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Upgrading Mouse and Keyboard


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#1
obsidianx

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I am looking to upgrade my ancient mouse and keyboard for my father. He uses it strictly for typing so it does not need too many added features, what is most important is the "comfort" factor and quality. I have been trying to limit it down and have come up with two options the Microsoft Natural Ergonomic Desktop 7000 or the Logitech Cordless Desktop Wave Pro. What are your thoughts about these devices and do you recommend that I check out any others? Thanks.
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#2
Digerati

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I would not pretend to think I could buy or even recommend the best mouse or keyboard for anyone, except me. Those are two of the three primary HIDs - human interface devices - the monitor being the third, and as such, are as individual as the users. You need to take your father to Best Buy or the like and let him touch and feel for himself. Some folks don't like the wavy feel of some ergonomic boards and some are so big, they leave no room for the mouse on the keyboard tray or desk top. Is you dad a southpaw? Some (left and right) don't like the "contoured" mouse feel, and prefer those that "fit" the same in either hand. I'm right handed, BTW, but prefer to use my mouse with my left hand, and as such, do not like a mouse made for right hand use.

He will be confused because it is confusing - there are way too many to choose from. So you can help narrow it down. Start by seeing if a bigger or smaller keyboard will do better than he has now. If he is used to clicking icons on his desktop, it is not likely he will change habits simply because the keyboard now has a button to press - and likely won't if he can type without looking down at his fingers all the time. So buying a keyboard dozens of extra buttons he will never use is a waste of money and desktop space.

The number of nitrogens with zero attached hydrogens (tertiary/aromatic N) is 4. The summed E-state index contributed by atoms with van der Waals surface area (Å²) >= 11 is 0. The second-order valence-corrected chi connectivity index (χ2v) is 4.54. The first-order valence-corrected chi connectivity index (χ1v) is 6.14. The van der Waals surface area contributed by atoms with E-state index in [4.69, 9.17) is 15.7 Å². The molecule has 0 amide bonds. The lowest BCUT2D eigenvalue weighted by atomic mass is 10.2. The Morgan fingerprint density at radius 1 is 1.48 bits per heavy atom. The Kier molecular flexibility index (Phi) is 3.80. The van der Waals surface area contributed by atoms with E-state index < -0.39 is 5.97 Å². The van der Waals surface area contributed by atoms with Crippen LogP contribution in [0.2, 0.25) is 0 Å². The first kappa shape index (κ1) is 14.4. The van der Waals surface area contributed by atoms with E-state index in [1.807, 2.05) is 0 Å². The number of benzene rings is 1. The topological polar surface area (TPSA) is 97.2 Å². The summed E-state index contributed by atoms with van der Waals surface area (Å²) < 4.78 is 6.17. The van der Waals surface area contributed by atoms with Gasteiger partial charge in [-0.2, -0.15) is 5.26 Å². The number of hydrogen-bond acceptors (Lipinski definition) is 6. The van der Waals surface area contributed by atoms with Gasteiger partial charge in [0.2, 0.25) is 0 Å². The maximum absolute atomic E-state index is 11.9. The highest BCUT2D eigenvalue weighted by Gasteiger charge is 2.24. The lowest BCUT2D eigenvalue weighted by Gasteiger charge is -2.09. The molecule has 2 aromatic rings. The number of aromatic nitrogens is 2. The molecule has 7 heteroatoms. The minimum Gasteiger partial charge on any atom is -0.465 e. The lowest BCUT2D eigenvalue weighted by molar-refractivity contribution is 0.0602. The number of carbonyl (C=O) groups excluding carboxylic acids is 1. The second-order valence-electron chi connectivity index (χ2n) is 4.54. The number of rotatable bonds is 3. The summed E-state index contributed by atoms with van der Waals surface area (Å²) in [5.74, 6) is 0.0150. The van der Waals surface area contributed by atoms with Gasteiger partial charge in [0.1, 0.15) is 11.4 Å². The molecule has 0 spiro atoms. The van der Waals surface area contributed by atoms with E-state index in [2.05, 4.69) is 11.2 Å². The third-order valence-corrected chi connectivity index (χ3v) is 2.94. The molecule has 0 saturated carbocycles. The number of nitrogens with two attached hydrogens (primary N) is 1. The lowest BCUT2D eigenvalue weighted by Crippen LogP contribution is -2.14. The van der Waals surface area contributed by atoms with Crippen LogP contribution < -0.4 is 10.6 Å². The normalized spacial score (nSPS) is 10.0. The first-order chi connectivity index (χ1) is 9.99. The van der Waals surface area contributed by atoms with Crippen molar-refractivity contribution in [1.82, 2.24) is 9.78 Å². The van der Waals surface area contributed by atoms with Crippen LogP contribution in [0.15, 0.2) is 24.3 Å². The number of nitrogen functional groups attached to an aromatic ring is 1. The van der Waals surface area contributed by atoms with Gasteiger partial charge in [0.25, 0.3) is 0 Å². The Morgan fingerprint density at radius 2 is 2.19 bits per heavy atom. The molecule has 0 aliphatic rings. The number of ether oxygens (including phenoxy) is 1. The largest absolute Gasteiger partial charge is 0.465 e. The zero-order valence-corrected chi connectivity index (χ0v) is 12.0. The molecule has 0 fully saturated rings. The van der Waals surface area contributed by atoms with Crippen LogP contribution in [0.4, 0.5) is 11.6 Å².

If there is nothing wrong with the keyboard now, and he has no problem with it, then don't change. If that is a wired ball mouse, then a new optical mouse is due - as long as he has a smooth, uniform color surface to work on.

Wireless is much more convenient, when it works. And when it doesn't, it can be a bear. So no one should be without a wired spare. And depending on how old his PC is, most keyboards today are USB, and may or may not come with PS/2 adapters.

If you have more questions, please provide some details about his computer, and operating system.
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#3
obsidianx

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I have already sent him to Bestbuy to see what my be a good fit for him. Unfortunately, I can't go with him because we live in different states. He has to replace his keyboard because his pre-existing wireless keyboard and mouse are causing interface issues and creating a blue screen notice, at least that is what the repair shop said where he took it to. He wanted to replace his keyboard because of this issue. He is running a Dell Dimension E310, I'm not sure of the stats for it but I'm pretty sure it is a generic build for it.

You are right, we all prefer different devices, I myself prefer a trackball mouse over the traditional approach. I was looking for a mouse and keyboard that offer some comfort because my father is going into his retirement years soon and has a bit of arthritus. He said he is looking for a keyboard that is not much bigger then his current keyboard. He said that the ergonomic layout seemed to be a bit more comfortable. Also, the quick keys aren't a big deal either way. They would be nice to have but aren't worth it if there was a big different in price. This is about how far I have been able to limit the selection so far. Unfortunately, he doesn't have a wired keyboard and mouse to test this out with. Any recommendations?
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#4
Digerati

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I myself prefer a trackball mouse over the traditional approach.

And trackballs are often preferred by seniors with stiff hands, and little ones still building hand-eye coordination.

My wife has the MS 6000 wireless keyboard and mouse and love them. I might suggest you set a budget, then look at what's available.
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